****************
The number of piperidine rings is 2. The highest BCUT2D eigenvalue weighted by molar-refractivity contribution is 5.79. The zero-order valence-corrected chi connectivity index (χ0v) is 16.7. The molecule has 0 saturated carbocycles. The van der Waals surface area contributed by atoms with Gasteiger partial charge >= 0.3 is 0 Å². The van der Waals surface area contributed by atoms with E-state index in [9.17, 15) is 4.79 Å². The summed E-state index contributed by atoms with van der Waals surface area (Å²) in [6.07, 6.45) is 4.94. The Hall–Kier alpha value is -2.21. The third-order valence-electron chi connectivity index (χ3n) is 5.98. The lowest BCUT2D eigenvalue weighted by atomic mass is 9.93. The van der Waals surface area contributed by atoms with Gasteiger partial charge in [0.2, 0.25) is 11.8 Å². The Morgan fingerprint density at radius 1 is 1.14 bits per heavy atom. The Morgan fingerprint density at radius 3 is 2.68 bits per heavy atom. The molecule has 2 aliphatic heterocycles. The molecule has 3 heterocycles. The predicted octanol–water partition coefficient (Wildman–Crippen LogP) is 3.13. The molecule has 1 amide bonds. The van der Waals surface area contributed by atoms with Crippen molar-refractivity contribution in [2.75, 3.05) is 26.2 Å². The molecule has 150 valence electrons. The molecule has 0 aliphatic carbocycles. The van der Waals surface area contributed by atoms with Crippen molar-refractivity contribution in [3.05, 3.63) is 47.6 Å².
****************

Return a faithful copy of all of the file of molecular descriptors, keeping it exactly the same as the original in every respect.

The number of piperidine rings is 2. The highest BCUT2D eigenvalue weighted by molar-refractivity contribution is 5.79. The zero-order valence-corrected chi connectivity index (χ0v) is 16.7. The molecule has 0 saturated carbocycles. The van der Waals surface area contributed by atoms with Gasteiger partial charge >= 0.3 is 0 Å². The van der Waals surface area contributed by atoms with E-state index in [9.17, 15) is 4.79 Å². The summed E-state index contributed by atoms with van der Waals surface area (Å²) in [6.07, 6.45) is 4.94. The Hall–Kier alpha value is -2.21. The third-order valence-electron chi connectivity index (χ3n) is 5.98. The lowest BCUT2D eigenvalue weighted by atomic mass is 9.93. The van der Waals surface area contributed by atoms with Gasteiger partial charge in [0.2, 0.25) is 11.8 Å². The Morgan fingerprint density at radius 1 is 1.14 bits per heavy atom. The Morgan fingerprint density at radius 3 is 2.68 bits per heavy atom. The molecule has 2 aliphatic heterocycles. The molecule has 3 heterocycles. The predicted octanol–water partition coefficient (Wildman–Crippen LogP) is 3.13. The molecule has 1 amide bonds. The van der Waals surface area contributed by atoms with Crippen molar-refractivity contribution in [2.75, 3.05) is 26.2 Å². The molecule has 150 valence electrons. The molecule has 0 aliphatic carbocycles. The van der Waals surface area contributed by atoms with Crippen molar-refractivity contribution in [3.05, 3.63) is 47.6 Å².